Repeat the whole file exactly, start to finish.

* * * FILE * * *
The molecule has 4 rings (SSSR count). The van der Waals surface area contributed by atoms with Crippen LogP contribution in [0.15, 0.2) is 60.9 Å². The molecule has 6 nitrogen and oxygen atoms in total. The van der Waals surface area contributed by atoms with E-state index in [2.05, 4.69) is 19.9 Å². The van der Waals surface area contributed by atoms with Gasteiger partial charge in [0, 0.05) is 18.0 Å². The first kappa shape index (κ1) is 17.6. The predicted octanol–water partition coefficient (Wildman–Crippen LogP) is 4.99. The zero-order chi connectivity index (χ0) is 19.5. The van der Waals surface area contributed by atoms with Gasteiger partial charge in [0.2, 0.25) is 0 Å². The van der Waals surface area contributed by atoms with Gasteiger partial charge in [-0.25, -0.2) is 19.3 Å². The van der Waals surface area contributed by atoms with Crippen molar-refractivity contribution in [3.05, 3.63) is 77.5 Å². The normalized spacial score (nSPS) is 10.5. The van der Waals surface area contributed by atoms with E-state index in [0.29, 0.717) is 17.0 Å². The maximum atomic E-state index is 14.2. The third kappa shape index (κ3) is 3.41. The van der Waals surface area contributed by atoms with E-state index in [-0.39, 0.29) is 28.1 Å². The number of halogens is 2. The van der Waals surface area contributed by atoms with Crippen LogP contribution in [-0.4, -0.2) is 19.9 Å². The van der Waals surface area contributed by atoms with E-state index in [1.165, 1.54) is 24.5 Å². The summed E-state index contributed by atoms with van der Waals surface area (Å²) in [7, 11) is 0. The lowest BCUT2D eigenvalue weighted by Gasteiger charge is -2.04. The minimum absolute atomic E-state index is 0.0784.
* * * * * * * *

The molecule has 4 rings (SSSR count). The van der Waals surface area contributed by atoms with Crippen LogP contribution in [0.15, 0.2) is 60.9 Å². The molecule has 6 nitrogen and oxygen atoms in total. The van der Waals surface area contributed by atoms with E-state index in [2.05, 4.69) is 19.9 Å². The van der Waals surface area contributed by atoms with Gasteiger partial charge in [0, 0.05) is 18.0 Å². The first kappa shape index (κ1) is 17.6. The predicted octanol–water partition coefficient (Wildman–Crippen LogP) is 4.99. The zero-order chi connectivity index (χ0) is 19.5. The van der Waals surface area contributed by atoms with Gasteiger partial charge in [0.2, 0.25) is 0 Å². The van der Waals surface area contributed by atoms with Gasteiger partial charge in [-0.25, -0.2) is 19.3 Å². The van der Waals surface area contributed by atoms with Crippen molar-refractivity contribution in [3.05, 3.63) is 77.5 Å². The normalized spacial score (nSPS) is 10.5. The van der Waals surface area contributed by atoms with E-state index in [0.29, 0.717) is 17.0 Å². The maximum atomic E-state index is 14.2. The third kappa shape index (κ3) is 3.41. The van der Waals surface area contributed by atoms with E-state index in [-0.39, 0.29) is 28.1 Å². The number of halogens is 2. The van der Waals surface area contributed by atoms with Crippen LogP contribution in [-0.4, -0.2) is 19.9 Å². The van der Waals surface area contributed by atoms with E-state index in [1.165, 1.54) is 24.5 Å². The summed E-state index contributed by atoms with van der Waals surface area (Å²) in [7, 11) is 0. The lowest BCUT2D eigenvalue weighted by Gasteiger charge is -2.04. The minimum absolute atomic E-state index is 0.0784.